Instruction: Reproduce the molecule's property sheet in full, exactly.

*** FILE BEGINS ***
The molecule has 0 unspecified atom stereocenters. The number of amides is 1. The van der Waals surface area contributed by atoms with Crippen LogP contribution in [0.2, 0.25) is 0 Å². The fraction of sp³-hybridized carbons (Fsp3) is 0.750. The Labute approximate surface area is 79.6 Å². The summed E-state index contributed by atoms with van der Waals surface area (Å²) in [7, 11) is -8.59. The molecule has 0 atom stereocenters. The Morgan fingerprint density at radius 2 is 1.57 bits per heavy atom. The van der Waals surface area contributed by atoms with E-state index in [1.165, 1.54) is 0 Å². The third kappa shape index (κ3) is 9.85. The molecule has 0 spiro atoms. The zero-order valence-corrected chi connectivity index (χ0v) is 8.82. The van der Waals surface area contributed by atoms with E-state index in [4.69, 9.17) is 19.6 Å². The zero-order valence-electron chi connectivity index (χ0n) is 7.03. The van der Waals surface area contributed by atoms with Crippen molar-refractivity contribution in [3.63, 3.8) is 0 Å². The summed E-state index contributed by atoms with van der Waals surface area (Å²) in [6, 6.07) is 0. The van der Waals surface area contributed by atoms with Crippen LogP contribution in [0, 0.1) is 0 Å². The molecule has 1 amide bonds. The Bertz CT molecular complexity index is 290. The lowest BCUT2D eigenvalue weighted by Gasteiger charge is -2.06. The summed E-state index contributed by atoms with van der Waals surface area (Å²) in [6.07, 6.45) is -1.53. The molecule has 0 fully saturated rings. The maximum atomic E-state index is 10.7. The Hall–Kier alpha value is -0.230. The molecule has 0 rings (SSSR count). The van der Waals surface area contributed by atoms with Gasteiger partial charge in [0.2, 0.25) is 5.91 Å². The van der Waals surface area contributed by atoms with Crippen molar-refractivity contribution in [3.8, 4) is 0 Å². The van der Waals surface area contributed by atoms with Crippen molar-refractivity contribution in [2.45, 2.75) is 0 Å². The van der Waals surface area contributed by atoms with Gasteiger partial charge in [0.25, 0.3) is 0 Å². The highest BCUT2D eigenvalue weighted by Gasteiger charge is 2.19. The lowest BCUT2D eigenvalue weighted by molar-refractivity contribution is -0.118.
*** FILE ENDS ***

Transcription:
The molecule has 0 unspecified atom stereocenters. The number of amides is 1. The van der Waals surface area contributed by atoms with Crippen LogP contribution in [0.2, 0.25) is 0 Å². The fraction of sp³-hybridized carbons (Fsp3) is 0.750. The Labute approximate surface area is 79.6 Å². The summed E-state index contributed by atoms with van der Waals surface area (Å²) in [7, 11) is -8.59. The molecule has 0 atom stereocenters. The Morgan fingerprint density at radius 2 is 1.57 bits per heavy atom. The van der Waals surface area contributed by atoms with E-state index in [1.165, 1.54) is 0 Å². The third kappa shape index (κ3) is 9.85. The molecule has 0 spiro atoms. The zero-order valence-corrected chi connectivity index (χ0v) is 8.82. The van der Waals surface area contributed by atoms with E-state index in [4.69, 9.17) is 19.6 Å². The zero-order valence-electron chi connectivity index (χ0n) is 7.03. The van der Waals surface area contributed by atoms with Crippen molar-refractivity contribution in [3.63, 3.8) is 0 Å². The summed E-state index contributed by atoms with van der Waals surface area (Å²) in [6, 6.07) is 0. The van der Waals surface area contributed by atoms with Crippen LogP contribution in [0, 0.1) is 0 Å². The molecule has 1 amide bonds. The Bertz CT molecular complexity index is 290. The lowest BCUT2D eigenvalue weighted by Gasteiger charge is -2.06. The summed E-state index contributed by atoms with van der Waals surface area (Å²) in [6.07, 6.45) is -1.53. The molecule has 0 fully saturated rings. The maximum atomic E-state index is 10.7. The Hall–Kier alpha value is -0.230. The molecule has 0 rings (SSSR count). The van der Waals surface area contributed by atoms with Gasteiger partial charge in [0.2, 0.25) is 5.91 Å². The van der Waals surface area contributed by atoms with Crippen molar-refractivity contribution in [3.8, 4) is 0 Å². The van der Waals surface area contributed by atoms with Crippen molar-refractivity contribution in [2.45, 2.75) is 0 Å². The van der Waals surface area contributed by atoms with Gasteiger partial charge in [0.25, 0.3) is 0 Å². The highest BCUT2D eigenvalue weighted by Gasteiger charge is 2.19. The lowest BCUT2D eigenvalue weighted by molar-refractivity contribution is -0.118.